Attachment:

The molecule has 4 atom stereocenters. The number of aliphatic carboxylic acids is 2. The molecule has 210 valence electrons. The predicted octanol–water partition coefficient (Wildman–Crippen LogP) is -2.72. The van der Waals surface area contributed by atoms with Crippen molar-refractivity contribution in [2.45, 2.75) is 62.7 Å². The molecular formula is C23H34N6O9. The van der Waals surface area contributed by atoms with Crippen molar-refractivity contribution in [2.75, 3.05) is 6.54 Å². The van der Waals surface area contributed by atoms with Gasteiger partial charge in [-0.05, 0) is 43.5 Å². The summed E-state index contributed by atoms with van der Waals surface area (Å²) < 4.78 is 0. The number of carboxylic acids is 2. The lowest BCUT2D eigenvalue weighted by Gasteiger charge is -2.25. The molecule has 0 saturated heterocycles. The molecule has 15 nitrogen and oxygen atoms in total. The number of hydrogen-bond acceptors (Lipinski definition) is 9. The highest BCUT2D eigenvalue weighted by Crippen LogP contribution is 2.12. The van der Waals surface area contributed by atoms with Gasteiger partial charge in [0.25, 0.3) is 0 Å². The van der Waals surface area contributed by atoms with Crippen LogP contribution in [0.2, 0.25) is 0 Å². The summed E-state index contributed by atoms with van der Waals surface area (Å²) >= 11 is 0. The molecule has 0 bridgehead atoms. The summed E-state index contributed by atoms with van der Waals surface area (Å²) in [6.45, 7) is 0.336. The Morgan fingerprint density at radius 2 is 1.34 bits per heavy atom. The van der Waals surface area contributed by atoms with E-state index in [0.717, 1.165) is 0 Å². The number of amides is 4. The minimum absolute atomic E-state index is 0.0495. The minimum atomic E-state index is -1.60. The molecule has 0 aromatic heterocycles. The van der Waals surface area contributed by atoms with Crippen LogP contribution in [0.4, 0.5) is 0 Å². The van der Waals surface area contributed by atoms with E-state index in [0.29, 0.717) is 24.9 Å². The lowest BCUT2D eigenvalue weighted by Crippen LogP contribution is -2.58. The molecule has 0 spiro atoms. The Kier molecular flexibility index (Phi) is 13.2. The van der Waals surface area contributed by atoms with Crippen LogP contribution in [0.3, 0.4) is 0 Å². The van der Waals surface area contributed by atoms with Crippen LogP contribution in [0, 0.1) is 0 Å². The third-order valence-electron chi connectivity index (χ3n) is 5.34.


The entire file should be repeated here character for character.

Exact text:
The molecule has 4 atom stereocenters. The number of aliphatic carboxylic acids is 2. The molecule has 210 valence electrons. The predicted octanol–water partition coefficient (Wildman–Crippen LogP) is -2.72. The van der Waals surface area contributed by atoms with Crippen molar-refractivity contribution in [2.45, 2.75) is 62.7 Å². The molecular formula is C23H34N6O9. The van der Waals surface area contributed by atoms with Crippen molar-refractivity contribution in [2.75, 3.05) is 6.54 Å². The van der Waals surface area contributed by atoms with Gasteiger partial charge in [-0.05, 0) is 43.5 Å². The summed E-state index contributed by atoms with van der Waals surface area (Å²) < 4.78 is 0. The number of carboxylic acids is 2. The lowest BCUT2D eigenvalue weighted by Gasteiger charge is -2.25. The molecule has 0 saturated heterocycles. The molecule has 15 nitrogen and oxygen atoms in total. The number of hydrogen-bond acceptors (Lipinski definition) is 9. The highest BCUT2D eigenvalue weighted by Crippen LogP contribution is 2.12. The van der Waals surface area contributed by atoms with Gasteiger partial charge in [0.25, 0.3) is 0 Å². The van der Waals surface area contributed by atoms with Crippen LogP contribution in [0.2, 0.25) is 0 Å². The summed E-state index contributed by atoms with van der Waals surface area (Å²) >= 11 is 0. The molecule has 0 bridgehead atoms. The summed E-state index contributed by atoms with van der Waals surface area (Å²) in [6.45, 7) is 0.336. The Morgan fingerprint density at radius 2 is 1.34 bits per heavy atom. The van der Waals surface area contributed by atoms with E-state index in [0.717, 1.165) is 0 Å². The number of amides is 4. The minimum absolute atomic E-state index is 0.0495. The minimum atomic E-state index is -1.60. The molecule has 0 aromatic heterocycles. The van der Waals surface area contributed by atoms with Crippen LogP contribution in [0.4, 0.5) is 0 Å². The van der Waals surface area contributed by atoms with E-state index in [0.29, 0.717) is 24.9 Å². The lowest BCUT2D eigenvalue weighted by Crippen LogP contribution is -2.58. The molecule has 0 spiro atoms. The Kier molecular flexibility index (Phi) is 13.2. The van der Waals surface area contributed by atoms with Crippen LogP contribution in [0.3, 0.4) is 0 Å². The van der Waals surface area contributed by atoms with Crippen LogP contribution in [0, 0.1) is 0 Å². The third-order valence-electron chi connectivity index (χ3n) is 5.34.